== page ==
Q: in the war against Daesh NATO is participating in support of the Coalition, can you tell us the first result of NATO contribution in this war against Daesh in Syria and Iraq? And maybe will the Sea Guardian Operation be useful in monitoring and may be fighting the movement of Daesh fighters from Iraq and Syria to Libya, because according to many security experts this will be one of their options.
Secretary General: All NATO Allies participate in the counter-ISIL Coalition. And for the Coalition it is important and a great advantage that through decades of NATO exercises and decades of NATO operations, NATO allies and partners have developed interoperability, the ability to work closely together in military operations, as we now see in Syria and Iraq. So NATO Allies participate and the Coalition…[inaudible]. Second, we decided in July to increase our support from NATO to the Counter-ISIL Coalition. We have done that by providing AWACS support and AWACS planes have started to fly and to provide information supporting the counter-ISIL Coalition to improve their air picture over Iraq and Syria; and we have trained Iraqi officers; we will increase that by also starting now in-country training in Iraq from January; and we will then assess and look into whether we are going to do even more based on the experience from the activity that will start in Iraq in January.
Our Sea Guardian operation is a Maritime Security Operation. It’s a flexible operation. It can be used to different tasks, depending on decisions by the 28 Allies. We have already started to provide support to Operation Sophia; we provide logistical support and also information-sharing with Sea Guardian. Sea Guardian will not operate in Libyan territorial waters. It will operate in international waters, but of course improved situational awareness and better understanding of what’s going on also in the Mediterranean sea contributes to our overall effort to counter terrorism in the region.
Q: In Russian President Putin’s state of the union speech last week and his foreign policy document, he expressed the wish to try to [inaudible] cooperation with the US and the new President. What is your take on the speech and on the foreign policy document? Is there anything for NATO there to work for better relations with the Russians?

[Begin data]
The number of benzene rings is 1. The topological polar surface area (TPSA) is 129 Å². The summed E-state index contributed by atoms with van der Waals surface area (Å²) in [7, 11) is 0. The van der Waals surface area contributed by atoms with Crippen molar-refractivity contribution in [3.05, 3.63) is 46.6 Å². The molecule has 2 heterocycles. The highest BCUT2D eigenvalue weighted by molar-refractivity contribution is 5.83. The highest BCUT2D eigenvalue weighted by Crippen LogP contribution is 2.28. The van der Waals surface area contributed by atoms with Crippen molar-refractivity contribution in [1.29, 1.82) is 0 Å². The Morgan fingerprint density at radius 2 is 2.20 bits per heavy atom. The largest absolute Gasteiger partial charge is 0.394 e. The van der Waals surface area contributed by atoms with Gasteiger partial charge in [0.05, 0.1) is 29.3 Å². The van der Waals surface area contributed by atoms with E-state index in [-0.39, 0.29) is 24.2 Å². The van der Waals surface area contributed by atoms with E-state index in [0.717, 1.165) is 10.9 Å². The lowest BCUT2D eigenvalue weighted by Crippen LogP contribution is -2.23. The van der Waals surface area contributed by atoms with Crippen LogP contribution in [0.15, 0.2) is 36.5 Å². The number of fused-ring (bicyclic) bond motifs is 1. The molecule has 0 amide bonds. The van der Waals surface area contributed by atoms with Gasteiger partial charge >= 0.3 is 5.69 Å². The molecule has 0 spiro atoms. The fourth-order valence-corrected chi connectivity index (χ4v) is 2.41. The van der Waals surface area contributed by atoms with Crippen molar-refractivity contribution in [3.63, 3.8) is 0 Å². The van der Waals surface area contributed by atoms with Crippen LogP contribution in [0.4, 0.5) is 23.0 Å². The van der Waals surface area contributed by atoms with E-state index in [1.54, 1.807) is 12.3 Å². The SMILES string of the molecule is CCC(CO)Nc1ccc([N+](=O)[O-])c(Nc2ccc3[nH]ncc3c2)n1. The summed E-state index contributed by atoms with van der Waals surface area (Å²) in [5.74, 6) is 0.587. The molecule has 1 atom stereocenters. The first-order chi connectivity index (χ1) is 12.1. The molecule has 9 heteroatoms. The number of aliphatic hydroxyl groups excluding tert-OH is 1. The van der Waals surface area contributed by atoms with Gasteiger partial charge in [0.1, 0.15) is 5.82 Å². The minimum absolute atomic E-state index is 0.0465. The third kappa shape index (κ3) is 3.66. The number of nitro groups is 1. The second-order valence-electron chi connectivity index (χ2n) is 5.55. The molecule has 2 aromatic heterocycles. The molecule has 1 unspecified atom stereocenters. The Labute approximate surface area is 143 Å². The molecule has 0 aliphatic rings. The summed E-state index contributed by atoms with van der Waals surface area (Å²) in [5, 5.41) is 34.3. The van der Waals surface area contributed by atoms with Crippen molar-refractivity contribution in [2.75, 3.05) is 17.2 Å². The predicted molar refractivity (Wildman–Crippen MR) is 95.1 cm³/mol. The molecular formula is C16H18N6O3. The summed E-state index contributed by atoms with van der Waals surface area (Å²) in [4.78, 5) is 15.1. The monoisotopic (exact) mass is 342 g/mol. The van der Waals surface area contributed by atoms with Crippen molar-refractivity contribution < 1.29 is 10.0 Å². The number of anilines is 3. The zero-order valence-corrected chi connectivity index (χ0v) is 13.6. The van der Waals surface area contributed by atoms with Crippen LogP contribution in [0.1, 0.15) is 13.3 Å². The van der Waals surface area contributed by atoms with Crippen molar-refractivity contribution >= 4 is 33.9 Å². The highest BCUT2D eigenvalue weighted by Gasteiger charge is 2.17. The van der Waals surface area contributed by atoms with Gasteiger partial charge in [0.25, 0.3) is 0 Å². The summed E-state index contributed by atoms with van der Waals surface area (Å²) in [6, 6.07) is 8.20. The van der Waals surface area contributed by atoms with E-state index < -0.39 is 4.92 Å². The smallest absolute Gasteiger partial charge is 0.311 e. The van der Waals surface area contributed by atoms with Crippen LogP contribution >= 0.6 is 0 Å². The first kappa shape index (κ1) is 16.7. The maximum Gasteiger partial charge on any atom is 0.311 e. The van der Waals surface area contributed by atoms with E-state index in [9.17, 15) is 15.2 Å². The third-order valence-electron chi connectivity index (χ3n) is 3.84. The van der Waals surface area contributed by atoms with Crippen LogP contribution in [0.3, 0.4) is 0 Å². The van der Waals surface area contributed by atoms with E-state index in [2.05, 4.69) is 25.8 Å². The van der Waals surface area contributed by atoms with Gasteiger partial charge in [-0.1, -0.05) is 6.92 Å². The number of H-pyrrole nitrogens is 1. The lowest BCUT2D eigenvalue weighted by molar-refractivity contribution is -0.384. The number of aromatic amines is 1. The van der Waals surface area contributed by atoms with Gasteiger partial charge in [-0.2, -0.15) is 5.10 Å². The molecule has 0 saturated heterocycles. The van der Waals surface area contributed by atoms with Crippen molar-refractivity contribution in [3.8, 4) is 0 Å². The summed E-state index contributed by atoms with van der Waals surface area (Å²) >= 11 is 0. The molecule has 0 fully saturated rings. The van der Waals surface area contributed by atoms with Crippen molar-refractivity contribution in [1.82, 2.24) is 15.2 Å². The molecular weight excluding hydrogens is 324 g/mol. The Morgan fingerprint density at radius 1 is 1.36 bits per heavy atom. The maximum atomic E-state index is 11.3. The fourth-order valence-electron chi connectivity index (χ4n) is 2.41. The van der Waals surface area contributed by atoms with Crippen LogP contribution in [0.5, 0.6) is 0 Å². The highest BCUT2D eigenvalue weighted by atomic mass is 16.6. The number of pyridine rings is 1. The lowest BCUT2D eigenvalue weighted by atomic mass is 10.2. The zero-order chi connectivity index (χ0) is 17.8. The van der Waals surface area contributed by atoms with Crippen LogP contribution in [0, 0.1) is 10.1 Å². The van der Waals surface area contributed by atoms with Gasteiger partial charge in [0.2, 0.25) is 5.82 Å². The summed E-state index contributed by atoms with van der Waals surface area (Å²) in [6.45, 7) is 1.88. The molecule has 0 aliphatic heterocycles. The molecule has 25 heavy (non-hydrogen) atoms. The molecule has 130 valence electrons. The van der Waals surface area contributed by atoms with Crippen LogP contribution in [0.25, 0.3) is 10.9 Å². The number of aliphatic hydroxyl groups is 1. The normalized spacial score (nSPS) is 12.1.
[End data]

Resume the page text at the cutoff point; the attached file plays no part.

Secretary General: I welcome any toning down of the rhetoric, because words matter. Less aggressive rhetoric can be a first step towards also better dialogue. At the same time, words matter but of course deeds matter even more. Therefore the important thing is what we see, what kinds of actions we see from the Russian side. We will continue to pursue a dual track approach with Russia based on strength, based on deterrence and collective defence combined with dialogue and by keeping the channels for political dialogue open with Russia. This was the message the first day I arrived in NATO the 1st of October 2014, that we need defence and dialogue not defence or dialogue. Therefore, we welcome anything that can improve the conditions for dialogue with Russia. We believe that especially when tensions run high it is particularly important to have dialogue to have direct communications, and we do not want a new cold war, we don’t seek confrontation with Russia. We will continue to strive for a more constructive relationship with Russia.
Q: Mr Secretary General, there will be an informal discussion about the future relationship with Russia. Could you give us an insight why the Alliance is always trying to reconsider to look for another approach to make the ties with Russia better if there is no reciprocity from the Moscow side.
Secretary General: One of the reasons why we think it is important to sit down is also to discuss those issues where we disagree. So far this year we have been able to convene two meetings of the NATO-Russia Council. And there we have also discussed also issues like Ukraine. We didn’t come to any agreement, we continue to disagree but I think just to meet, to sit around the table and to have a frank and open discussion on also the difficult issues is important. We will continue to keep that kind of dialogue open in different ways but also through the Nato-Russia Council. Then we will also continue to work for reciprocity when it comes to transparency, risk reduction, and also the full implementation of the different agreements we have, for instance in the OSCE framework on transparency and risk reduction. We have something called the Vienna document and something called the open skies document. These documents regulate how you notify military exercises, how international observers are allowed to inspect military exercises, and one of the issues we have very much focused on in our dialogue with Russia is exactly how we can strengthen and improve these kind of mechanism’s, partly by making sure that existing mechanisms are fully implemented and partly by improving some of the mechanism. So we are strengthening the tools to avoid incidents and accidents, like for instance the downing of a Russian plane over Turkey last tear. Or some of the very dangerous situations we have seen in the Baltic Sea and Black Sea, where Russian planes have been very close to NATO or US planes and ships. So we need to strengthen the tools we have to avoid these kind of dangerous situations and if they happen, to make sure that they do not spiral out of control. This is of course about reciprocity and that is exactly what we are discussing for instance in the NATO-Russia Council.